TEGUCIGALPA — Hondurans went to the polls Sunday with President Juan Orlando Hernandez seeking a new mandate despite a constitutional one-term limit, sparking fears of a crisis in the crime-wracked country.
An estimated six million people are eligible to vote, electing not just a president but also members of Congress, mayors and members of the Central American parliament.
Still "we have observed a quiet process; what we have seen so far has been positive," said Marisa Matias, a European parliament observer from Portugal, one of some 16,0000 monitors.
Polls closed at 4:00 pm (2200 GMT), officials said. Hernandez’s conservative National Party -- which controls the executive, legislative and judicial branches of government -- contends that a 2015 Supreme Court ruling allows his re-election.
"Thanks to everyone for strengthening democracy," Hernandez said on Twitter. "We are leading and we are going to win decisively."
The opposition, though, has denounced his bid, saying the court does not have the power to overrule the 1982 constitution.
Hernandez’s main rivals -- Salvador Nasralla, 64, a former TV anchor who represents the leftist Alliance Against the Dictatorship coalition and Luis Zelaya, 50, of the right-leaning Liberal Party -- have both said they will not recognize a Hernandez victory.
"It’s an atypical electoral process with an illegal re-election," said Zelaya after voting.
Nasralla, while visiting voting stations around the capital to rally his supporters, urged them to be vigilant for signs of fraud.
"They are out here offering poor people food, roof tiles or cement in exchange for their vote," he complained.
"I tell them that that’s how they are going to stay poor. I am going to create jobs for them."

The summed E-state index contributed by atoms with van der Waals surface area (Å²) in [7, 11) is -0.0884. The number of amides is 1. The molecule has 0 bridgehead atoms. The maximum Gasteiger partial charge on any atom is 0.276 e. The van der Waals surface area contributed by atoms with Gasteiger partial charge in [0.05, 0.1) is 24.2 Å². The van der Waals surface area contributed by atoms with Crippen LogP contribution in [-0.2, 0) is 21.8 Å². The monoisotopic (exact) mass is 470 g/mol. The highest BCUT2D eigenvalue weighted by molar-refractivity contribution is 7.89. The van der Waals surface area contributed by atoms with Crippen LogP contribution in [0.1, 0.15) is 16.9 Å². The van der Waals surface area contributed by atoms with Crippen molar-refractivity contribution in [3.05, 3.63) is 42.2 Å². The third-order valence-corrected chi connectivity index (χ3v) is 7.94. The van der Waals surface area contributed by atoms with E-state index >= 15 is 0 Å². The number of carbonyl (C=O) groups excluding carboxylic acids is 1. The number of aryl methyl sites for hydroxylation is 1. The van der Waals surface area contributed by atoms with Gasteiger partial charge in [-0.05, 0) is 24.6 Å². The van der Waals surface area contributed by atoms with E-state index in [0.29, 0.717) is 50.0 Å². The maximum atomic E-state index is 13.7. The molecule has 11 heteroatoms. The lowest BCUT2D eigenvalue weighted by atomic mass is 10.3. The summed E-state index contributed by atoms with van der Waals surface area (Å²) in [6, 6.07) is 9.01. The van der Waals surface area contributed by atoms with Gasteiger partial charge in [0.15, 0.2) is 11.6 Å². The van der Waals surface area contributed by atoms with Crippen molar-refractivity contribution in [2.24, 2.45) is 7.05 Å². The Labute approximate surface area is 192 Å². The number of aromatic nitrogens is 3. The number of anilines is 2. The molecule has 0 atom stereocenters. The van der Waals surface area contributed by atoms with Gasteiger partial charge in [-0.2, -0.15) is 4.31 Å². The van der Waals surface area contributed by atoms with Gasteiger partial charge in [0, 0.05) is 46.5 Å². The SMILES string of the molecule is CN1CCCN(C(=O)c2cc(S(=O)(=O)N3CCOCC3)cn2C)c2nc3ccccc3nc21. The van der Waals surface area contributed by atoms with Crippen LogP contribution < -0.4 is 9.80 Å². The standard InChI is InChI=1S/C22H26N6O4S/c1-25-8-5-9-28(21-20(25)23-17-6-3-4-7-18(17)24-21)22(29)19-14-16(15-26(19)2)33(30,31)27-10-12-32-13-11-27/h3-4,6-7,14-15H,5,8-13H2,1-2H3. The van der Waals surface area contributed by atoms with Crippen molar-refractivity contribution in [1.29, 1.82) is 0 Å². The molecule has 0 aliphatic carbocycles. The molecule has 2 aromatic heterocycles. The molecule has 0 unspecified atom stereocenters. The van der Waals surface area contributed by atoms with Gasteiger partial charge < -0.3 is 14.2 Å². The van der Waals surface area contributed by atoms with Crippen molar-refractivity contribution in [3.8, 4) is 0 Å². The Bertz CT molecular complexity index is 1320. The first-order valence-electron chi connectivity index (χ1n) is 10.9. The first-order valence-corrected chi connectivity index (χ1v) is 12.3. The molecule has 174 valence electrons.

Hernandez, 49, cast his vote early in his hometown of Gracias, in mountainous western Honduras, accompanied by his daughter and several National Party deputies.
"Four more years," supporters chanted as he arrived. Hernandez told reporters he had been up early, messaging with organizers to be sure the elections would take place smoothly.
This small country, in the heart of the "Northern Triangle" of Central America where gangs and poverty reign, has one of the highest murder rates in the world, though that metric has fallen during Hernandez’s four years in office.
What credit he claims from that progress is counterbalanced by tensions from a 2009 coup.
That year, then-president Manuel Zelaya was deposed by the armed forces, with backing from the right and from powerful businessmen, for nudging closer to Venezuela’s Hugo Chavez.
Zelaya -- no relation to the Liberal Party candidate -- was notably accused of wanting to change the constitution to vie for a second term.
- ’Between dictatorship and democracy’ -
The streets of the capital, Tegucigalpa, were festooned with the main parties’ colors on the weekend, and campaign booths were dotted around to inform voters on the ballots.
But some analysts warned the calm was deceptive, and tensions could boil over because of the president’s desire to hold on to power.
"For the first time, it’s not a race between conservatives and liberals, but between a dictatorship and democracy," said Victor Meza, a political analyst at the Honduras Documentation Center.
Alexander Main, an analyst at the US-based Center for Economic and Policy Research, questioned Honduras’s law-and-order achievements in an opinion piece written for The Hill, an online political news outlet.
"Honduras remains among the most dangerous countries for those who dare to challenge power," he said.
"In the years since the coup, hundreds of activists have been murdered while police and judicial authorities have largely failed to take action."
- 16,000 observers -
Hernandez’s top rivals in the race accuse the electoral board of preparing poll fraud to declare the incumbent president the victor. The Supreme Electoral Tribunal denies that.
"I hope you won’t get discouraged when false information starts going around. We need to stay vigilant," Nasralla told his supporters on Friday.
Marvin Barahona, a political science researcher, said the elections posed the risk of a "new crisis" because of the Supreme Court decision opening the way for Hernandez’s bid.
Apart from the presidential election, Sunday balloting will also decide the country’s three vice presidential posts, the 128-seat congress, 20 representatives in the Central American Parliament and the mayors of 298 municipalities.
Initial results were expected around two hours after polls close.— AFP